In L.A. Opera's Florencia en el Amazonas, a Boat Ride Leads to a Secret Concert (GO!)

Verónica VillarroelEXPAND
Verónica Villarroel
Photo by Craig T. Mathew

They really like to give things a good spin at L.A. Opera.

In Barrie Kosky’s recent reimagining of Bluebeard’s Castle, the doomed newlywed heroine was cast adrift on a circular ice floe that rotated slowly like a funereal carousel as it took her through several dark chambers of horrors. Now, with director Francesca Zambello’s latest presentation of Florencia en el Amazonas at the Dorothy Chandler Pavilion, the stage whirls again, albeit in a more purposefully enchanting fashion.

The set is a replica of a paddle-boat steamer, which tacks this way and that amid Mark McCullough’s watery lighting, Robert Israel’s green scenery and S. Katy Tucker’s luminous projections as if it were fending off the currents of the Amazon. A quintet of artful dancers evokes the exuberant, splashing movements of water. Each turn of the ship reveals a new angle and glimpse into the staterooms and lives of the characters, who are taking the steamer downriver to Manaus, Brazil, where they hope to witness a rare concert by a reclusive opera singer, Florencia Grimaldi (portrayed by Chilean soprano Verónica Villarroel). The diva is actually hidden in their midst, hoping to reclaim the lost lover she left behind in the jungle when she sought fame in Europe.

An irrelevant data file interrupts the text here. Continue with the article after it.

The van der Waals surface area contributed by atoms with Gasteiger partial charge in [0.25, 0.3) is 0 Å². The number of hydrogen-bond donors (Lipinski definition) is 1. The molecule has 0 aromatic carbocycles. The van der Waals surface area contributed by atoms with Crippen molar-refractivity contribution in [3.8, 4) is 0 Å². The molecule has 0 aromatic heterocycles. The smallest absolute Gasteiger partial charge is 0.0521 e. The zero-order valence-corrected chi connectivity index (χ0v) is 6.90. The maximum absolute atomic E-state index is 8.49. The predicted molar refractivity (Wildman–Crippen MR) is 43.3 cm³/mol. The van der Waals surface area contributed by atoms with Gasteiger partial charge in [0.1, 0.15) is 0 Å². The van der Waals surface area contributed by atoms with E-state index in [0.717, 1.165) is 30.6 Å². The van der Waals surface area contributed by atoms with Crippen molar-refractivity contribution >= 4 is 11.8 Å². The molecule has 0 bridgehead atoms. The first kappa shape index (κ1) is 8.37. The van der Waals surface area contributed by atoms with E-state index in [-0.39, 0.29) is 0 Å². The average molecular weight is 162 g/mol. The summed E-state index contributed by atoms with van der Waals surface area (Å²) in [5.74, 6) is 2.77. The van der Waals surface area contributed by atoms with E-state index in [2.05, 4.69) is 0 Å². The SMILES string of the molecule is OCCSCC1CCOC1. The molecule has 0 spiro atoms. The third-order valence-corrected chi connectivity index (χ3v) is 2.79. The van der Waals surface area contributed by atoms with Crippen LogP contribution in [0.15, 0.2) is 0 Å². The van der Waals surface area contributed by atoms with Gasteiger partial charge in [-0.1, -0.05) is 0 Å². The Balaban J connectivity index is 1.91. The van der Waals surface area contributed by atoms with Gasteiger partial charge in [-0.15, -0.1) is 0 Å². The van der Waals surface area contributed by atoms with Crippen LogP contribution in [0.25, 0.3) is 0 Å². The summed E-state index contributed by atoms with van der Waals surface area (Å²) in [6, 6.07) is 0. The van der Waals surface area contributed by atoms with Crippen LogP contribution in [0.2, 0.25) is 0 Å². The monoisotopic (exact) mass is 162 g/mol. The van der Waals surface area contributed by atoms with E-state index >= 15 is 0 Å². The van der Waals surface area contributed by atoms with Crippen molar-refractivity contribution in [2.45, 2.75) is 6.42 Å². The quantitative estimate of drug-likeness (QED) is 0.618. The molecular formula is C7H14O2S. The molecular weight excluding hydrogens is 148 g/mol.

Befitting the characters’ romantic interplay and the verdant setting, the late Daniel Catán’s music is florid and sentimental — perhaps too much so. Melodies often start out promisingly before disappearing into a sentimental mush of cinematic strings and harp glissandi. Nonetheless, there are some memorable passages, especially when the captain’s nephew, Arcadio (Arturo Chacón-Cruz), and his new love interest, Rosalba (Lisette Oropesa), weave their voices within the argument of a warring couple (Nancy Fabiola Herrera and Gordon Hawkins). The quartet’s rousing refrain (“Esa es la diferencia”) has a certain majestic grandeur.

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As guided by conductor Grant Gershon, the orchestra gives full body and vibrancy even to Catán’s most saccharine lines. The singers are uniformly excellent. Chacón-Cruz, building on his charismatic turn earlier this fall as Alfredo in L.A. Opera’s La Traviata, harmonizes warmly with David Pittsinger, who plays the captain. Herrera exudes a wounded intensity, while baritone José Carbó, as the river spirit Ríolobo, has an expansive, powerful presence.

Whereas Oropesa’s voice is lovely yet delicate, Villarroel’s singing comes out of a soft nowhere with the force of a sudden tornado. The diva’s porcelain-tone solo at the end is as breathtakingly gorgeous as the gigantic, diaphanous butterfly wings that descend from the rafters and surround her.

L.A. Opera at the Dorothy Chandler Pavilion, 135 N. Grand Ave. dwntwn.; Sun., Nov. 30; Wed., Dec. 10; Sun., Dec. 14; Thurs., Dec. 18; and Sat., Dec. 20. (213) 972-8001,

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